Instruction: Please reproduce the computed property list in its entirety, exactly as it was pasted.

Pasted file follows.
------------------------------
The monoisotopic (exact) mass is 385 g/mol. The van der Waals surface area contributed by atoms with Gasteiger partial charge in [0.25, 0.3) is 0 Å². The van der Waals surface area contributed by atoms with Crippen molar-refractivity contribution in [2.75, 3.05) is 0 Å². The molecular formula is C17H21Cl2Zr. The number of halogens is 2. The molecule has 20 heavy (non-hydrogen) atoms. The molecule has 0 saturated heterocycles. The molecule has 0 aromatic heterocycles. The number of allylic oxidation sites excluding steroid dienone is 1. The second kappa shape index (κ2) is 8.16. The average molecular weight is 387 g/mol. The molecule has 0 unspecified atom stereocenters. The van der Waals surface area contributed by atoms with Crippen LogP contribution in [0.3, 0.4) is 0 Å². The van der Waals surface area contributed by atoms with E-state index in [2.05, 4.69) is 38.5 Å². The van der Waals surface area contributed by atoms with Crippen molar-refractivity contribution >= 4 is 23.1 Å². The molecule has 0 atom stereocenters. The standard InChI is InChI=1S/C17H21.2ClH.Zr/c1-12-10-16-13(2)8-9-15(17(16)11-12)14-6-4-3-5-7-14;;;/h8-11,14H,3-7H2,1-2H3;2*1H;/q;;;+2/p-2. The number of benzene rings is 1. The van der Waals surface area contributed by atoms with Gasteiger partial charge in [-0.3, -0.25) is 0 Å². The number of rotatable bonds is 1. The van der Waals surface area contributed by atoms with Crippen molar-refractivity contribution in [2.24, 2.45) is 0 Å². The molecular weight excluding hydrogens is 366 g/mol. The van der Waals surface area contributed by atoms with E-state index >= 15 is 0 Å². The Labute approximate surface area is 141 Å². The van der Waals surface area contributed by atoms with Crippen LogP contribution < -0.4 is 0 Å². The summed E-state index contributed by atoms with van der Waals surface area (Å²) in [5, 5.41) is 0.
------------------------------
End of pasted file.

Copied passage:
The monoisotopic (exact) mass is 385 g/mol. The van der Waals surface area contributed by atoms with Gasteiger partial charge in [0.25, 0.3) is 0 Å². The van der Waals surface area contributed by atoms with Crippen molar-refractivity contribution in [2.75, 3.05) is 0 Å². The molecular formula is C17H21Cl2Zr. The number of halogens is 2. The molecule has 20 heavy (non-hydrogen) atoms. The molecule has 0 saturated heterocycles. The molecule has 0 aromatic heterocycles. The number of allylic oxidation sites excluding steroid dienone is 1. The second kappa shape index (κ2) is 8.16. The average molecular weight is 387 g/mol. The molecule has 0 unspecified atom stereocenters. The van der Waals surface area contributed by atoms with Crippen LogP contribution in [0.3, 0.4) is 0 Å². The van der Waals surface area contributed by atoms with E-state index in [2.05, 4.69) is 38.5 Å². The van der Waals surface area contributed by atoms with Crippen molar-refractivity contribution >= 4 is 23.1 Å². The molecule has 0 atom stereocenters. The standard InChI is InChI=1S/C17H21.2ClH.Zr/c1-12-10-16-13(2)8-9-15(17(16)11-12)14-6-4-3-5-7-14;;;/h8-11,14H,3-7H2,1-2H3;2*1H;/q;;;+2/p-2. The number of benzene rings is 1. The van der Waals surface area contributed by atoms with Gasteiger partial charge in [-0.3, -0.25) is 0 Å². The number of rotatable bonds is 1. The van der Waals surface area contributed by atoms with Crippen molar-refractivity contribution in [2.24, 2.45) is 0 Å². The molecular weight excluding hydrogens is 366 g/mol. The van der Waals surface area contributed by atoms with E-state index >= 15 is 0 Å². The Labute approximate surface area is 141 Å². The van der Waals surface area contributed by atoms with Crippen LogP contribution < -0.4 is 0 Å². The summed E-state index contributed by atoms with van der Waals surface area (Å²) in [5, 5.41) is 0.